Ways to prevent SBS

Coping with Crying


Firstly. Meet the baby’s basic needs;

  • Feed
  • Burp
  • Change Nappy
  • Loosen clothing
  • Are they too hot or cold?
  • Check temperature/ signs of Illness
  • Don’t be afraid to call for medical assistance.
  • Next you may want to try these steps.
  • Take baby for a walk outside of put them in the stroller and push back and forth.
  • Hold the baby against your chest and gently massage them
  • If they have a musical mobile, play it.
  • Offer them a toy/rattle/teddy.
  • Try and offer a dummy/ pacifier, if they will take it it may soothe them and it reminds them to take a breather.
  • Gently rock baby back and forth. They are tiny humans and will eventually tire themselves.
  • Never be afraid to ask for help. Most people won’t accept help. It’s important they do.
  • It is important that you are never ashamed to ask for help. You have a choice. Make the most of it before it’s too late!
  • There are a number of people you can talk to.
  • Firstly, family and friends. You’re never alone.
  • A health visitor has a duty to you and baby, even if you’re not the parent, they will usually leave you important numbers. Make the most of them (we know some can be judgemental) It’s only in the best interest of the baby.
  • Your GP is a fantastic source of advice and can refer you to the right person. DON’T WORRY ABOUT AN APPOINTMENT just remember to explain your baby is very distressed and they will usually see you more or less straight away or advise you on what to do next, remember to express your concerns.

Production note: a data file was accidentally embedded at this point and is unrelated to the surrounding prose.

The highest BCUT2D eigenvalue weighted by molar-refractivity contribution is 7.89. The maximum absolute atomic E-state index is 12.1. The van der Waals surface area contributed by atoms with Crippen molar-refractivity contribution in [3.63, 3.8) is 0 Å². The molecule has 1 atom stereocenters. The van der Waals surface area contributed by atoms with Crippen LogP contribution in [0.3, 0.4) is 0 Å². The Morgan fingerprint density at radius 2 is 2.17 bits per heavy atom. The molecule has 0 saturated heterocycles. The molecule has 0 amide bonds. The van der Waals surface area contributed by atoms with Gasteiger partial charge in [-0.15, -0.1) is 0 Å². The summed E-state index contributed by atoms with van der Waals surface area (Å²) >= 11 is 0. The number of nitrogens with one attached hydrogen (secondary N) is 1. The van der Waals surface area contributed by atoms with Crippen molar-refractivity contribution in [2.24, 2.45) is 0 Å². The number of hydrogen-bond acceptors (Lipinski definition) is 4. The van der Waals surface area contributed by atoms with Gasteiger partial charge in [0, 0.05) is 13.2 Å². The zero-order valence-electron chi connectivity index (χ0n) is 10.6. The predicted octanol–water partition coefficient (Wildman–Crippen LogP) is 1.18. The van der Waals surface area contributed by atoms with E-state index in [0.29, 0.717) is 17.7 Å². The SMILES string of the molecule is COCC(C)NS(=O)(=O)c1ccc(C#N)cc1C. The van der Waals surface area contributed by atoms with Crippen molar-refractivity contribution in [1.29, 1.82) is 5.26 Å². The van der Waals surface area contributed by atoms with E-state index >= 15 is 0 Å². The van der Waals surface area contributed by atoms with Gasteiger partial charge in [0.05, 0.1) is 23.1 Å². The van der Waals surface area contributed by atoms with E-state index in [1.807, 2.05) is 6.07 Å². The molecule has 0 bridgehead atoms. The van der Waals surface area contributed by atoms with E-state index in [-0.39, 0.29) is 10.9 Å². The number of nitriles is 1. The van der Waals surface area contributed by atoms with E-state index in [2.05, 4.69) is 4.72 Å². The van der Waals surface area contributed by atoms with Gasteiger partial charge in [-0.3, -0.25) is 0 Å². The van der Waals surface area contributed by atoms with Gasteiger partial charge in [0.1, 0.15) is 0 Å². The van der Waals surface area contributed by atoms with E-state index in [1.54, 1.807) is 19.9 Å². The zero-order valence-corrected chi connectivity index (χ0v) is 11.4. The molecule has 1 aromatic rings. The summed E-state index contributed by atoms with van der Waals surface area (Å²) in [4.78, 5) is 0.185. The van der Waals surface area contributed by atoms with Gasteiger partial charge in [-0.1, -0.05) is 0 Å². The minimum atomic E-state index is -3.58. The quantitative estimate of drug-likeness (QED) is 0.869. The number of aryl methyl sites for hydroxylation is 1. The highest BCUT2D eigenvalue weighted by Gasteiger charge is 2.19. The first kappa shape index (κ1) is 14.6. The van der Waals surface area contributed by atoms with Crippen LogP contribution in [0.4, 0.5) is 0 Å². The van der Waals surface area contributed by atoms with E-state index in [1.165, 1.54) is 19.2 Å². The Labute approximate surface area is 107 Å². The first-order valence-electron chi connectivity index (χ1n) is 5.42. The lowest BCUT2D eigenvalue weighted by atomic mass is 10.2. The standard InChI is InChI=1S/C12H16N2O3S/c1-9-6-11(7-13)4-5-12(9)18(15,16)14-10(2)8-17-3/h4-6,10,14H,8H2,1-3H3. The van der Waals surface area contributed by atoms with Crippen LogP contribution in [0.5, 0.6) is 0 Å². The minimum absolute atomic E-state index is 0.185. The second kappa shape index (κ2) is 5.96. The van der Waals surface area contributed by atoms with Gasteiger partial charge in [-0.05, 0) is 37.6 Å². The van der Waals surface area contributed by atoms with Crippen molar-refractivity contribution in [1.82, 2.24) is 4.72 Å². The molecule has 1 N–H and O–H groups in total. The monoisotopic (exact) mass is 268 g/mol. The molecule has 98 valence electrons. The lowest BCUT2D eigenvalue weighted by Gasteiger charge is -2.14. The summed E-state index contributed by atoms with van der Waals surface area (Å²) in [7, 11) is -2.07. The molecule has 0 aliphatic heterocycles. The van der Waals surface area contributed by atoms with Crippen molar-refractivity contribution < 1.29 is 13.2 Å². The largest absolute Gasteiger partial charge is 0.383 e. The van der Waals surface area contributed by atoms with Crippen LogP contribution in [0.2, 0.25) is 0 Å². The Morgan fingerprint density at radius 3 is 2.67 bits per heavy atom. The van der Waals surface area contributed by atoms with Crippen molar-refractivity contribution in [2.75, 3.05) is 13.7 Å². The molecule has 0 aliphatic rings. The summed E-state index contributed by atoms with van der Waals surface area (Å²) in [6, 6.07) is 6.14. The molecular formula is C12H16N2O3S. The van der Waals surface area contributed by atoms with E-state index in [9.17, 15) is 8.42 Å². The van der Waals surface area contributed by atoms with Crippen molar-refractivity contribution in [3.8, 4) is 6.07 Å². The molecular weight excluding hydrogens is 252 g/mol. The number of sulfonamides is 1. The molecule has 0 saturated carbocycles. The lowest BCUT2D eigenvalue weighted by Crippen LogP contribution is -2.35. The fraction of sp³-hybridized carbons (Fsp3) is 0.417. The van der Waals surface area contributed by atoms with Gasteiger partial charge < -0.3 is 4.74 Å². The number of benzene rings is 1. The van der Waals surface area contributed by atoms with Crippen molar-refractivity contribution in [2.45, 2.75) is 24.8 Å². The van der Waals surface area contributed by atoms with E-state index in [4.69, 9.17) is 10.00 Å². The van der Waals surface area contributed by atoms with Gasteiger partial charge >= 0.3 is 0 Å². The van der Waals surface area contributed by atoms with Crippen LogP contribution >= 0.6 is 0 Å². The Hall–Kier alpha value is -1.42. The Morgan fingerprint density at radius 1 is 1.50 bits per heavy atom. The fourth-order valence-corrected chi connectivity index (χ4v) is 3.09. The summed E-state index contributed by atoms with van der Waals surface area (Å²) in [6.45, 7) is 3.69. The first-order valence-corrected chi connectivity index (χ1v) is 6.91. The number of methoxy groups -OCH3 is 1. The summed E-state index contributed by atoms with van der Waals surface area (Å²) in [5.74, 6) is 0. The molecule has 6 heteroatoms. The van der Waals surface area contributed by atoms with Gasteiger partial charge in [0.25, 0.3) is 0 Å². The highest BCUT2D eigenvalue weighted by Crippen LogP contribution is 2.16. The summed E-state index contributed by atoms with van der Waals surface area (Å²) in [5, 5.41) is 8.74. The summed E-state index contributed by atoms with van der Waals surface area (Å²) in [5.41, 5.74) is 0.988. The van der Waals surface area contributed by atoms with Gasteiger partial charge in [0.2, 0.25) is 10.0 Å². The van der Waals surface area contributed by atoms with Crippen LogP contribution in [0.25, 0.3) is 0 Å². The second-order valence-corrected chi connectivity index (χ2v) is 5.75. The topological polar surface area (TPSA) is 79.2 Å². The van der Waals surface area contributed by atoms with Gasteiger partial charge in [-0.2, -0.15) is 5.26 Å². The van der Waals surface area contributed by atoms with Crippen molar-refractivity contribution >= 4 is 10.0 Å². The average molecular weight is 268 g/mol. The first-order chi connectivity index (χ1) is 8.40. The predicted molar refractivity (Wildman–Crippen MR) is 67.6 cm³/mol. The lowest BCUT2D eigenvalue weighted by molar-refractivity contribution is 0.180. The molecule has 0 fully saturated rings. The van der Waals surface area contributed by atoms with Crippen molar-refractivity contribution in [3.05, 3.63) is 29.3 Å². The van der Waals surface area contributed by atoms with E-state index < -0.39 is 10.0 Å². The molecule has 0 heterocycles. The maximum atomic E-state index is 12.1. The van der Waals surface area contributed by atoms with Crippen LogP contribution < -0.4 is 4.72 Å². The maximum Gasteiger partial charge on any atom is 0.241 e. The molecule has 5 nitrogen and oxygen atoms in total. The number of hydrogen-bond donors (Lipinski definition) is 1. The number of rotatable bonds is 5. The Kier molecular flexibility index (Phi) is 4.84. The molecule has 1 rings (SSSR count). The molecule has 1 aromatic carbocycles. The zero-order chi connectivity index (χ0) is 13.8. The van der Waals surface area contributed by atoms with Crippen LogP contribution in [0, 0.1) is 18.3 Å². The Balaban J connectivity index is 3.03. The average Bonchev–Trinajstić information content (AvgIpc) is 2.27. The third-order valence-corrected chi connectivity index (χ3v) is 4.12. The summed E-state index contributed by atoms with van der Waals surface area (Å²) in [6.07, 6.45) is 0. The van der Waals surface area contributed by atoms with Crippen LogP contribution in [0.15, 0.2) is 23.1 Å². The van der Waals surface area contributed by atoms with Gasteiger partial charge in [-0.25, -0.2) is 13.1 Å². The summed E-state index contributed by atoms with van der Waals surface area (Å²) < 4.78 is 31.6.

• Walk in centres will offer advice and will check your baby out whilst you are there.
  • I have also found out that the NSPCC have a Cry-sis that available for advice in the event your child's crying becomes unbearable. Please read on.
  • Putting the baby in a safe place like a cot or pram and leaving the room until you have calmed down

  • Asking a friend or relative for some help

  • Talk to a health visitor or ring a help line like Cry-sis on 08451 228669

Signs and Symptoms of SBS




Abnormal movements or seizures


Increased, decreased muscle tone


Poor Feeding

Irregular breathing

Stopping breathing or Unconsciousness

Others have noticed.

A strange/ unusual cry.

A change of skin colour

Head appearing to swell

Unexplainable bruises, usually on the arms, shoulders and legs

A change of eye colour/ pupils becoming smaller or larger/ bloodshot.

Dr Suzanne Smith PhD

Suzanne has dedicated her career to adopting and creating a prevention programme that will work in the UK.

Suzanne attended the National Centre of Shaken Baby Syndrome (NCSBS) 15th International Conference in Montreal via a Travel Fellowship awarded by the Winston Churchill Memorial Trust. 
Suzanne also visited many key Charities, Trusts and Organisations across USA and Canada in her Travel Fellowship agenda. Suzanne got stuck into every aspect of the prevention of SBS/AHT. 

This report is a 'must read'. 

Suzanne references many experts in relation to Abusive Head Trauma and Safe Sleeping. This coherent report highlights exactly what is needed in the UK to prevent AHT. Suzanne is working on finding funding and sponsorship to run this programme as outlined in the report with an action plan in place.  

From Dr Smiths research, with a team of experts and families steering group came ICON. 

ICON is currently being piloted regionally being rolled out successfully. 

Click the button below for advice on coping with crying